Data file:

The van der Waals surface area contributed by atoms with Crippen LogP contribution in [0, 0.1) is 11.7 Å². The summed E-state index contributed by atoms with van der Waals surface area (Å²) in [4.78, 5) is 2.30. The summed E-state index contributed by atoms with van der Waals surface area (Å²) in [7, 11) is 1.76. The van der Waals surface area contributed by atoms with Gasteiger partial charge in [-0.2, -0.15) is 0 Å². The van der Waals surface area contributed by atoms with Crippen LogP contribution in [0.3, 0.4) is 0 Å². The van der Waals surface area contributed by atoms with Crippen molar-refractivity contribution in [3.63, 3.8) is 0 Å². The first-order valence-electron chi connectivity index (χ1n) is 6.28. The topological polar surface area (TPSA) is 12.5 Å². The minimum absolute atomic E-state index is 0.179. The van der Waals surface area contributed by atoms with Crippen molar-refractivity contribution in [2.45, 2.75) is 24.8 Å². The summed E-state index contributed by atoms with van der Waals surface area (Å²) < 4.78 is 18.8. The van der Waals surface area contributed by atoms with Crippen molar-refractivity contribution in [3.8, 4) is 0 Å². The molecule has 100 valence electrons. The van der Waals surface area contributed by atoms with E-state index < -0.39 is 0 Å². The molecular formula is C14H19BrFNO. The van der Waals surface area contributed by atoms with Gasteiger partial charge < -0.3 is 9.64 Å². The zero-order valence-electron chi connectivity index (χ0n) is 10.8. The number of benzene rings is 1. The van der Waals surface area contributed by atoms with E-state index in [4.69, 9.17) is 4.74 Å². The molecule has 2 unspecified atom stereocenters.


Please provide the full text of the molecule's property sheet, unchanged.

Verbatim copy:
The van der Waals surface area contributed by atoms with Crippen LogP contribution in [0, 0.1) is 11.7 Å². The summed E-state index contributed by atoms with van der Waals surface area (Å²) in [4.78, 5) is 2.30. The summed E-state index contributed by atoms with van der Waals surface area (Å²) in [7, 11) is 1.76. The van der Waals surface area contributed by atoms with Gasteiger partial charge in [-0.2, -0.15) is 0 Å². The van der Waals surface area contributed by atoms with Crippen LogP contribution in [0.3, 0.4) is 0 Å². The van der Waals surface area contributed by atoms with Crippen molar-refractivity contribution in [3.63, 3.8) is 0 Å². The first-order valence-electron chi connectivity index (χ1n) is 6.28. The topological polar surface area (TPSA) is 12.5 Å². The minimum absolute atomic E-state index is 0.179. The van der Waals surface area contributed by atoms with Crippen molar-refractivity contribution in [2.45, 2.75) is 24.8 Å². The summed E-state index contributed by atoms with van der Waals surface area (Å²) < 4.78 is 18.8. The van der Waals surface area contributed by atoms with Crippen molar-refractivity contribution in [3.8, 4) is 0 Å². The molecule has 100 valence electrons. The van der Waals surface area contributed by atoms with E-state index < -0.39 is 0 Å². The molecular formula is C14H19BrFNO. The van der Waals surface area contributed by atoms with Gasteiger partial charge < -0.3 is 9.64 Å². The zero-order valence-electron chi connectivity index (χ0n) is 10.8. The number of benzene rings is 1. The van der Waals surface area contributed by atoms with E-state index in [4.69, 9.17) is 4.74 Å². The molecule has 2 unspecified atom stereocenters.